Time series data for usage and requests is summarized for each deployment-container combination to compute risk minutes percent as follows:

  • Time series are bucketed into 15m epochs and summarized using 15m averages.
  • A given 15m epoch is labeled at-risk if usage is greater than request. 
  • At-risk epochs for a given deployment-container combination are aggregated over all pod instances that run the deployment-container combination and divided by the total available epochs over that deployment-container combination to estimate the 8d risk percent for that deployment-container combination.

GI Kubernetes DevOps - Adoption Stats

The GI Kubernetes DevOps - Adoption Stats dashboard tabulates the number of clusters, deployments, namespaces and services in your company and compares them to other customers. If your stats are greater than the baseline, it is a strong signal that your Kubernetes adoption is further along compared to other customers. 

Use this dashboard to:

  • Compare number of clusters, namespaces, deployments and services in your company versus others
  • Assess maturity of your Kubernetes adoption compared to other customers

GI_Kubernetes_Adoption_Stats

Optimization 1 - Summary for Kubernetes Deployment

The Optimization 1 - Summary for Kubernetes Deployment dashboard shows aggregate current risk percent and slack in a given deployment. In addition, the impact of applying recommended container requests and limits on aggregate slack and risk percent for the deployment. 

Use this dashboard to:

  • Summarize the aggregate slack and risk percent of any deployment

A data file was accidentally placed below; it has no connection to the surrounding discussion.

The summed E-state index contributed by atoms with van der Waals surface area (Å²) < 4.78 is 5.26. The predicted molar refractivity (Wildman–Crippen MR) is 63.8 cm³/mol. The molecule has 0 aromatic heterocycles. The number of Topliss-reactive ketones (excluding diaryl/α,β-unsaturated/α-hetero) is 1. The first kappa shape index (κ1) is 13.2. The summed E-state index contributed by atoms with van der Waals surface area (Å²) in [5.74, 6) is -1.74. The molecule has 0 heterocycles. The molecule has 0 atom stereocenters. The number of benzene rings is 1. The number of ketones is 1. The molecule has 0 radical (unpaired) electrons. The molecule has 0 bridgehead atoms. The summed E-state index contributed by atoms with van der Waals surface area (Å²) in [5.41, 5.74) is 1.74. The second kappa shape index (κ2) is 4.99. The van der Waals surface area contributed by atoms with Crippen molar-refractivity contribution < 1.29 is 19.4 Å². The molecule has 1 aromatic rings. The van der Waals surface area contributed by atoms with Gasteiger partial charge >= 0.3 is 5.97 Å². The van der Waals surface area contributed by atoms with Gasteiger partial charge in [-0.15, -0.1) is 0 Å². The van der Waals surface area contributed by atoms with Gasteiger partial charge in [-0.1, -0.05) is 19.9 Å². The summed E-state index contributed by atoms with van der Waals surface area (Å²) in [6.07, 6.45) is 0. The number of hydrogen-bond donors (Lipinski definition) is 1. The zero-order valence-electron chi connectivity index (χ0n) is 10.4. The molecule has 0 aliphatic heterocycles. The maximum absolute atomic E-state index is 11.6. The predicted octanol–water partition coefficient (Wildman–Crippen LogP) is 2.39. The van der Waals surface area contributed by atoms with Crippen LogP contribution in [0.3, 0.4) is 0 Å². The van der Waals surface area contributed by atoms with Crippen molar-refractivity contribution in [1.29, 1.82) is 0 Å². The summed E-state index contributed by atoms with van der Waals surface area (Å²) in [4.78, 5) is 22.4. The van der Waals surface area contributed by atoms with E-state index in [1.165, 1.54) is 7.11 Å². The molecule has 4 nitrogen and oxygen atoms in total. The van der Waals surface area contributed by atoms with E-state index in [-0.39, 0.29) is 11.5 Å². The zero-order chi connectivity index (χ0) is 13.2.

• Identify deployments to optimize at the level of deployment-containers using GI Kubernetes DevOps - Deployment Optimization Recommendations

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Optimization 2 - Detail for Kubernetes Deployment 

The Optimization 2 - Detail for Kubernetes Deployment dashboard provides recommendations for cpu and memory requests and limits for containers based on trading off risk against cost for a given deployment-container combination. 

Use this dashboard to:

  • Understand cpu and memory time series for each deployment and container combination
  • View recommendation for optimizing costs and risks for each deployment and container combination

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Optimization 3.1 - Action Plan for Kubernetes CPU 

The Optimization 3.1 - Action Plan for Kubernetes CPU dashboard provides recommendations for CPU requests and limits for containers in a deployment for the selected optimization scenario: Costs, Reliability or Balanced based on trading off risk percent and slack for memory over a 8d period. The current request (or limit) is compared to the recommended request (or limit) along with a percentage change in recommendations plotted on the secondary Y-axis.

Use this dashboard to:

  • Current and recommended CPU settings by container in an deployment
  • Compare percent change in CPU